John Leech gives us a run down of some of the things that piss him off at Ireland’s larger boutique festivals like the Electric Picnic.
Eco Cups: Nice idea, but a royal pain in the ass. €3 deposit on the re-usable cup makes your first pint €8. The chances of hanging on to it until the bar closes (at the civilised off-license hour of 10pm) are nil. So you won’t be buying just one cup over three days. While it keeps the Heineken controlled zones ‘cleaner’, it creates a scavenger’s economy where people run around frantically with a stack as high as their head, capitalising on your inability to hold an extra item between beer runs
Girls coming into the Guy’s “toilet” area: Okay ladies, we know ye have to queue for ages. We know that life is unfair and imbalanced. But listen, it’s already degrading enough for us to be lined up pissing into a trough alongside twenty perfect strangers like a horde of Barbarians, without members of the opposite sex spectating as they wait for a private pod.
Running into people you know, but aren’t ‘at’ the festival with: Few things are more irritating than this because it reoccurs for the whole weekend: Cue the slew of usual suspect exchanges: “sure, giz a text, we might see ya after?” Lookit, if we didn’t organise to come up here together, odds are that you have as little interest in hanging out with me as I do with your good self, so feck off out of it.
The Fuzz: Keep everything inside an empty bag of Monster Munch in a sack of rubbish between your tents.
Moving in large groups: The gang leaves the camp site en mass to catch a performance Jimmy’s gotta run to the loo? Fair enough so, we’ll hang on here for him. Seeing as he’s going anyway, Sarah decides to grab a quick hot dog from the stand barely visible 100 yards North-east of our position. Just as we’re starting to give up on her, Sean realises he’s left his camera back at the tent, and legs it back (so as not to miss any of those amazing shots you get half a mile away from the stage with the band entirely obscured by the supernova of the lighting rig). Upon Jimmy’s return, everybody else is bursting ‘cos they’ve been skulling cans out of boredom for half an hour.. Not worth it. Navigate in 3’s or 4’s at the most or you’ll miss half the shaggin’ festival.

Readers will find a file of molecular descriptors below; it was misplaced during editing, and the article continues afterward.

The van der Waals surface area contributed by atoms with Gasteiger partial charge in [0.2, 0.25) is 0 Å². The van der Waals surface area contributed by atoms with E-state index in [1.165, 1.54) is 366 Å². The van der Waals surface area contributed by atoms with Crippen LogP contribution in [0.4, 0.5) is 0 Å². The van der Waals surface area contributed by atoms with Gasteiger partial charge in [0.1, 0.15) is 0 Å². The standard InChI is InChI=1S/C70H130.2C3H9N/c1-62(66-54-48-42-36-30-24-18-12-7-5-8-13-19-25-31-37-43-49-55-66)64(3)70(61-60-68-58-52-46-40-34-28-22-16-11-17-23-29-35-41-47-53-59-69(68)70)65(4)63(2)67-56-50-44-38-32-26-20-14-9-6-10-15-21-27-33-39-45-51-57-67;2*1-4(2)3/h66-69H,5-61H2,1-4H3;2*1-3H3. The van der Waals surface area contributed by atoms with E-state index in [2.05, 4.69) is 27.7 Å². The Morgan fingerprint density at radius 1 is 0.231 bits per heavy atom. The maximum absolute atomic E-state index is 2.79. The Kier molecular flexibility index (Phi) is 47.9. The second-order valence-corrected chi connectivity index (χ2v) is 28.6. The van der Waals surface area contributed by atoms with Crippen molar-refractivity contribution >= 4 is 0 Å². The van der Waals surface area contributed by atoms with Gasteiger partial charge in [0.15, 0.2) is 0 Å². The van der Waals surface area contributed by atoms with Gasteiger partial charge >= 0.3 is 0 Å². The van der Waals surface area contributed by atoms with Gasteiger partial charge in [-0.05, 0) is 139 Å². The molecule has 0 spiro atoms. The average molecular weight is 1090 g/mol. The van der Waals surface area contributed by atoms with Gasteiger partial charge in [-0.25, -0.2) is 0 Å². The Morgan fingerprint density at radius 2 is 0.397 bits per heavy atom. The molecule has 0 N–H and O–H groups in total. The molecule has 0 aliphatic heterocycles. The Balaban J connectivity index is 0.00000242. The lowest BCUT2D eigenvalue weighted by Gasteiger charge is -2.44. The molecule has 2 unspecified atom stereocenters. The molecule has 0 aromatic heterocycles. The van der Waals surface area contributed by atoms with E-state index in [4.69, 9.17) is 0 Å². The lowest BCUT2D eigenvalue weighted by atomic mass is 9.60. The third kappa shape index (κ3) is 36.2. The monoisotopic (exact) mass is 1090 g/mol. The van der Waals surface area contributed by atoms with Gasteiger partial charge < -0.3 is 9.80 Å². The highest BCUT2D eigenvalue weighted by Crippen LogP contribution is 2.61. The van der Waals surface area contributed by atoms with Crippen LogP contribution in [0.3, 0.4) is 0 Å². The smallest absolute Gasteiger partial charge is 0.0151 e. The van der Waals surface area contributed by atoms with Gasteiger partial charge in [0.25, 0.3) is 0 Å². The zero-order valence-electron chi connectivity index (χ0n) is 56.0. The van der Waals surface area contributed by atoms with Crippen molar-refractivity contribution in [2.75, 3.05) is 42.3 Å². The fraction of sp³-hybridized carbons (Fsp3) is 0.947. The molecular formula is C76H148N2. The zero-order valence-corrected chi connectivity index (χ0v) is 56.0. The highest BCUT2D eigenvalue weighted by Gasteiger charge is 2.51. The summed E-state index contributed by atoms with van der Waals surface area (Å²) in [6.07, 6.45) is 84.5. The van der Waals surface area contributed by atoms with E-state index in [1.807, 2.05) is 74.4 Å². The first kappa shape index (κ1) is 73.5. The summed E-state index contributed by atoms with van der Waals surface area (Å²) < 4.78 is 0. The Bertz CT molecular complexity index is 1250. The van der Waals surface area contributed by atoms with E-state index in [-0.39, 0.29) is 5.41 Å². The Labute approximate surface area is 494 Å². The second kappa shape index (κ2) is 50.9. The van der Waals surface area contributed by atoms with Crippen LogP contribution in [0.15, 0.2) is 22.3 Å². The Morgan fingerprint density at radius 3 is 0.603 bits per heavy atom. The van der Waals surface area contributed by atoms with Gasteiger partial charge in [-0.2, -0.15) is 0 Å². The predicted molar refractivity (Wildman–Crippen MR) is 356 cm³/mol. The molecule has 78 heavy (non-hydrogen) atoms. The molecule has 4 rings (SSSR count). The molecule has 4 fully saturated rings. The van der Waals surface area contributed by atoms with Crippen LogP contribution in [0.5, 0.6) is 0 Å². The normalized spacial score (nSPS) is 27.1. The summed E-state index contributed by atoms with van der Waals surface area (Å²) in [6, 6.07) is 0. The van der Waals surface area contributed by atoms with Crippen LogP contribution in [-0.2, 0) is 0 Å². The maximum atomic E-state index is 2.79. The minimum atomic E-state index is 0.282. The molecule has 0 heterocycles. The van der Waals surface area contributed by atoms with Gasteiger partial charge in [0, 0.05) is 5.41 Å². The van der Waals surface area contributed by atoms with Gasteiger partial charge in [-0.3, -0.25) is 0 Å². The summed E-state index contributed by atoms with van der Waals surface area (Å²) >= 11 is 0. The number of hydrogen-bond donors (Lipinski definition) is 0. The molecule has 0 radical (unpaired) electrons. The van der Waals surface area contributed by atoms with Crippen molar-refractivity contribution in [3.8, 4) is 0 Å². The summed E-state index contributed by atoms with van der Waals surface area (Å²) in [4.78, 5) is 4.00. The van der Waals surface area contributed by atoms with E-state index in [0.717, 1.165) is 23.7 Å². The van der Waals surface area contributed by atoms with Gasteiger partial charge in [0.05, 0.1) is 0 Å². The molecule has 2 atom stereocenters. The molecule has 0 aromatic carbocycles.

Tent Peg Wires: Maneuvering through a camp site in the dark, littered with nigh on invisible trip wires whilst trying to identify which of the 12,000 Gazebos you’re camped next to can be a cumbersome process at the best of times. After 40 units of alcohol, 6 pills and a half a wrap of K, it’s just downright dangerous and a potential health risk.
Overzealous Timetable-Centric Friends: “Right! So, if we can eat breakfast in seven seconds flat we should be able to catch the last half of George Clinton’s set. Then if we use the Jet-Packs I left under your chair, we can make a B-line for the Pyramid Stage and see around 15 minutes of Björk, but absolutely no more than that! Because I’ve arranged for Colm Meaney to beam us back to the Body and Soul area to see Dennis Hopper eat a snake in aid of Amnesty International. Okay, everyone ready?”
Vodka Jelly Shots & N20: Every year there are a group of Aussies who roll around with backpacks selling three Vodka jelly shots for a tenner. Many punters succumb to the novelty, at which stage they produce a canister of Nitrous Oxide and reveal that they are in fact pedaling balloons of the delightful gas for a fiver. Hey, I’m not complaining, but why sucker me in with the jelly shots that’ll do fuck all for me when you’re muling a perfectly wondrous psychotropic? A bit of straight talk goes a long way lads.
Rampaging Rumors: With phone batteries dwindling, and disconnection from the bosom of the world media, it’s generally on the Sunday morning that the most unfathomable of fake headlines are touted by word of mouth. In 2007 George Bush was assassinated by the Freemasons, 2008 saw David Bowie releasing a spoken word album entirely in Hebrew, and with sad irony in 2009 it was said that Amy Winehouse had died, albeit in a plane crash. It’s a curious phenomenon however that highlights both our dependence on information, along with the existence of mischievous jokers who exploit that weakness.
Illustration by Luke Fallon.